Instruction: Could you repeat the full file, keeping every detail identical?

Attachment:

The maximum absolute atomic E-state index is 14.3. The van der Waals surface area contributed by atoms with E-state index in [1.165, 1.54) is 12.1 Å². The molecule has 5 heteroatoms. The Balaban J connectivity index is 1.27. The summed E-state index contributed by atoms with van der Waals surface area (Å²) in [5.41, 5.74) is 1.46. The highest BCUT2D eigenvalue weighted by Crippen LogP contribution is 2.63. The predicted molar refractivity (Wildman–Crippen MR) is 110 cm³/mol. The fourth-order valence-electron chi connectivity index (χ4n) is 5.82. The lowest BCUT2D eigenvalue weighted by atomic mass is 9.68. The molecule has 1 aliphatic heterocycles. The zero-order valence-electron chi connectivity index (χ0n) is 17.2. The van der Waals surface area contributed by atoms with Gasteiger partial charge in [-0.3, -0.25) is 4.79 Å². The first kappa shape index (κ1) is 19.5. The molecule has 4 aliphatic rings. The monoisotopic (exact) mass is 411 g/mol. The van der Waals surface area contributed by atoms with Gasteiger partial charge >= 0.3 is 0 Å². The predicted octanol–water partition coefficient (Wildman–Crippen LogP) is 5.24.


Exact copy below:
The maximum absolute atomic E-state index is 14.3. The van der Waals surface area contributed by atoms with E-state index in [1.165, 1.54) is 12.1 Å². The molecule has 5 heteroatoms. The Balaban J connectivity index is 1.27. The summed E-state index contributed by atoms with van der Waals surface area (Å²) in [5.41, 5.74) is 1.46. The highest BCUT2D eigenvalue weighted by Crippen LogP contribution is 2.63. The predicted molar refractivity (Wildman–Crippen MR) is 110 cm³/mol. The fourth-order valence-electron chi connectivity index (χ4n) is 5.82. The lowest BCUT2D eigenvalue weighted by atomic mass is 9.68. The molecule has 1 aliphatic heterocycles. The zero-order valence-electron chi connectivity index (χ0n) is 17.2. The van der Waals surface area contributed by atoms with Gasteiger partial charge in [-0.3, -0.25) is 4.79 Å². The first kappa shape index (κ1) is 19.5. The molecule has 4 aliphatic rings. The monoisotopic (exact) mass is 411 g/mol. The van der Waals surface area contributed by atoms with Gasteiger partial charge >= 0.3 is 0 Å². The predicted octanol–water partition coefficient (Wildman–Crippen LogP) is 5.24.